So, I thought we'd step away for a bit from my childhood memories of television shows and into the world of movies.
Originally I was going to talk to you all about my favourite two disney films, but then I paused for a moment and thought - no - wait - actually before I do that - let's talk first about a film that really impacted my childhood.
A film that, for the longest time gave me terrifying nightmares as a little girl - nightmares about being swallowed up by a volcano. Nightmares of watching my family die from lava. I still have no recollection how I saw this film as a little girl, since my parents were very strict on what we watched. They would never had permitted me watching this - but - yet - somehow I did.
And oh - oh did it have a lasting impact on me. For a really long time I could only remember one scene in the movie. Just one scene. The scene of the grandmother's death, in which she saves' her family by jumping out of a boat into acidic water and all her skin burns off. I actually still can't watch it. I always fast forward it. It's to traumatic. I don't like the suffering.
Some years ago I was sitting at my computer and I just thought - oh - whatever was that movie that traumatized me as a little girl. So I started googling keywords related to that one scene and sure enough - I found it.
It came out in 1997 and starred Pierce Brosnan as volcanologist Harry Dalton and Linda Hamilton as Rachel Wando, small town mayor, single mother and coffee shop owner.
Basically it's a disaster movie about a small town impacted by the eruption of a volcano, and focuses on the survival of Linda Hamilton's character, her children and how Pierce Brosnan's character aids them in getting out.
So besides giving me nightmares as a little girl - why am I saying this is a "story" that made me? Well, I'm pretty sure this movie is one of the reasons why I love disaster movies, or disaster stories. I have also remained fascinated by volcanoes, and even wrote one into my main series as a centrepiece setting. I believe my thinking, at the time, was that if I was so scared of them, why not face that fear by forcing my characters to experience what I was afraid of. Something funny like that am sure.
When I rewatched Dante's Peak as an adult I came to appreciate it for different reasons than just a "volcano disaster movie". I actually classify it as one of my favourite romance movies. It probably helps that I do have an enormous crush on 1997 Pierce Bronsnan, and I think 1997 Linda Hamilton was one of the best female actors at the time. Their characters are both incredibly well written, really relatable and none of it feels forced. So many female characters today are horrible and forced, and I just - I can't stand them - so I stopped reading books, I stopped watching films and television shows because I hated the characters - and I went back to watching old movies, old tv shows - back to when characters seemed so much more relaxed and fluid in their behaviours.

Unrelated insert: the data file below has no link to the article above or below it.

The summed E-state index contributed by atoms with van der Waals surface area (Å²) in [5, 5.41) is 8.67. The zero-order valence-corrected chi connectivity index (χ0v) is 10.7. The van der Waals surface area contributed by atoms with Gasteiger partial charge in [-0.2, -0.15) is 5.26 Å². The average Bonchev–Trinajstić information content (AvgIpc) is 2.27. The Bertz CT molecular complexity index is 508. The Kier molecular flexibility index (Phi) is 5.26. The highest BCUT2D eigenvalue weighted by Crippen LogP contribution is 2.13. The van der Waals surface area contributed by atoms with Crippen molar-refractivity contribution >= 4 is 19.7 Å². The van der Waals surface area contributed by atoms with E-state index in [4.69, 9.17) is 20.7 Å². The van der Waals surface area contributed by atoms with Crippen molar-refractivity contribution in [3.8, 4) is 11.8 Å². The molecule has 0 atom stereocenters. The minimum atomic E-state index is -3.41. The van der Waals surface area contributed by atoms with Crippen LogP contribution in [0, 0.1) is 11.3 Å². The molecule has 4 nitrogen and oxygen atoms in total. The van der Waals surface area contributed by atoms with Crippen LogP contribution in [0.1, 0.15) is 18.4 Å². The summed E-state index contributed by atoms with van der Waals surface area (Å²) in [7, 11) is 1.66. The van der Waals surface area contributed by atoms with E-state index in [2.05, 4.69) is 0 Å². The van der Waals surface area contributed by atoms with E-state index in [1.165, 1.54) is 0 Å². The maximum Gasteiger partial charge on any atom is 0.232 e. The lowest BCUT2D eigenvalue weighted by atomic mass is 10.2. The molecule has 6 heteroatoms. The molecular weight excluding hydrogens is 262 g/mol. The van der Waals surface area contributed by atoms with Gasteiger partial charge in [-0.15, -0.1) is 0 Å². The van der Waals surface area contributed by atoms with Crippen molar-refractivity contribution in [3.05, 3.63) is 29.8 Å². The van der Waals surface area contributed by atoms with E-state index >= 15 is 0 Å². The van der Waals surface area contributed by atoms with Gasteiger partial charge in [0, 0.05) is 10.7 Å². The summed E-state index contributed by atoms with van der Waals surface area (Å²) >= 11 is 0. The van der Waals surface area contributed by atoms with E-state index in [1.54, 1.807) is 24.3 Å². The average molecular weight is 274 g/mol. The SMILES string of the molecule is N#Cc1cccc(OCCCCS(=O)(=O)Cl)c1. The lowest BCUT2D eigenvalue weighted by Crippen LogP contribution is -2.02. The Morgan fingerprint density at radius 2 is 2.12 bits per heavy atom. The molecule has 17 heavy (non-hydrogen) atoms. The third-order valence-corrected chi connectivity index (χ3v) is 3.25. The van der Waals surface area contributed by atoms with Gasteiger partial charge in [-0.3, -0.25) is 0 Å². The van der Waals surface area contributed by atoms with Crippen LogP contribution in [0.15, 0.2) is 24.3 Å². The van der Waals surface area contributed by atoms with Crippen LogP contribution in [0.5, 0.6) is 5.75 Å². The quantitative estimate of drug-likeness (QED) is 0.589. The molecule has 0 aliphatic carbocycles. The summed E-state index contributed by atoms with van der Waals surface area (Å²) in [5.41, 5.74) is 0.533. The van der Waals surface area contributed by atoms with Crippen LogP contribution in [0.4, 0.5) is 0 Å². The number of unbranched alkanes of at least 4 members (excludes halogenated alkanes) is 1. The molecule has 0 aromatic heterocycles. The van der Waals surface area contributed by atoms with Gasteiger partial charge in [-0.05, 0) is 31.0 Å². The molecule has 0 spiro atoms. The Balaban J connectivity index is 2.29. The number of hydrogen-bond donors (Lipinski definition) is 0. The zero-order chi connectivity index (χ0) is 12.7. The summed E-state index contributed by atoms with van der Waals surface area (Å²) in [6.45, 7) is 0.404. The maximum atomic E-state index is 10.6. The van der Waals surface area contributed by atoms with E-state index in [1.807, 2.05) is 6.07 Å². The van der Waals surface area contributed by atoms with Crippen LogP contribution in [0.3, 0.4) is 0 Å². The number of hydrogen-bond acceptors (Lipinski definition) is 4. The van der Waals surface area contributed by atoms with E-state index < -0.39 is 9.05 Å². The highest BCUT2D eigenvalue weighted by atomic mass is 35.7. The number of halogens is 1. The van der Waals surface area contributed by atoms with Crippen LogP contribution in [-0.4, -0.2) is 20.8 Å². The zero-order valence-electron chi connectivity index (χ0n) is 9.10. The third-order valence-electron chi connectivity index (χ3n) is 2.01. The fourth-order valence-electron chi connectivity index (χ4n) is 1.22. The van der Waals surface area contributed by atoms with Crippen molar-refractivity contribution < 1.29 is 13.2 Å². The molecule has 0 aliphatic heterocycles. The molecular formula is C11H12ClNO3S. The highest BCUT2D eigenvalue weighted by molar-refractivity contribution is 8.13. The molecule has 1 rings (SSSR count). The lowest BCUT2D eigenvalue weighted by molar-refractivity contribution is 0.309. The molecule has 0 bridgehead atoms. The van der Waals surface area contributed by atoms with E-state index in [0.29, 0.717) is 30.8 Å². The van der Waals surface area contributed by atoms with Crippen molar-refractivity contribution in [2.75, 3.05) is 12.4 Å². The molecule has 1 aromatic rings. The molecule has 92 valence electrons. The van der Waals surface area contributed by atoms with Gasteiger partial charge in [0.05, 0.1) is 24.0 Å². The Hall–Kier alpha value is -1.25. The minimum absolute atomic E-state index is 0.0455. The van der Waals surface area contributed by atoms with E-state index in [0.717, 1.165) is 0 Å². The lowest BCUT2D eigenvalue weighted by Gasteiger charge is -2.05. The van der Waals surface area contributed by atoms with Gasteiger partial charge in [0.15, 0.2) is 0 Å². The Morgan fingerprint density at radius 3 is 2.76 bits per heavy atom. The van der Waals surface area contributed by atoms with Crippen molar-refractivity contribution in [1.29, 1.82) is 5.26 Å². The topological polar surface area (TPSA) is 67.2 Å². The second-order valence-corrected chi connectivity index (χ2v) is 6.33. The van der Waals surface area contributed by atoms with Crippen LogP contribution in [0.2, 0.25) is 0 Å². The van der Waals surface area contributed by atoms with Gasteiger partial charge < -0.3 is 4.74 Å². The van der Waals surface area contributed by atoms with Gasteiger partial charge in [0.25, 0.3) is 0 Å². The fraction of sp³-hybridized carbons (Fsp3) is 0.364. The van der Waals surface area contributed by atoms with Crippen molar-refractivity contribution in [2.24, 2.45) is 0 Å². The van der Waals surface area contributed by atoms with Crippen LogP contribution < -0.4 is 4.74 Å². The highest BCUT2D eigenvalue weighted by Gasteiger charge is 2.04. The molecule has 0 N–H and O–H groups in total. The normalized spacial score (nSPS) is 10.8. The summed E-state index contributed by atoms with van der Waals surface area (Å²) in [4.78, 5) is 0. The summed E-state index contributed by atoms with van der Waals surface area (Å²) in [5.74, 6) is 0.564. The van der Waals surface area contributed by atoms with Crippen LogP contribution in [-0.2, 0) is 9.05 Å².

There is a scene in which it's just the two protagonists sitting outside the coffee shop, discussing their past and it's really good dialogue. It's not rushed. It's not uncomfortable. It's just two, normal people who obviously like each other having a conversation. It's so refreshing.
I have NO idea what happened to dialogue, and relationship writing, and movie writing in general after the 2000s but something happened, and it shows when you watch older movies. They were once so much better, and so much more realistic - and this is a movie about a make-believe-town being wiped out by a volcano.
I think, to me, I like that they didn't so much as focus on the spectacle of the volcano blowing up - but around the people being impacted by the situation. The scientists, the townsfolk, and one family's plight amongst it all.
The graphics aren't 2021 graphics - but I'm someone who never really minds graphics. What I like about older movies as well, is that sometimes due to the limitations they had, they just "hinted' at things, and let the viewers imagination paint a scene. This can be a really amazing tool in both movies and in writing.
So, I was apparently not the only one who was traumatized by the "grandma boat scene" - which is why I was able to google and find the movie so easily without knowing the movies name. It's fascinating to me that a collective memory seems to have been formed just around one scene.
I tend to watch Dante's Peak a couple times a year now. When I'm not feeling well it's one of my "pick me up" movies. I don't know if its the nostalgia I appreciate, or if it's just because I enjoy the disaster movie genre as a whole. Maybe a bit of both. Thankfully I grew out of my fear of volcanoes a long, long time ago - since I live in Australia and, well, no volcanoes here to swallow me up while I'm sleeping. ^_^; Hehe. Gosh, I had such a wild imagination.
It's a good yarn, if you're looking for something to watch on a Friday night. But maybe just skip the grandma boat scene.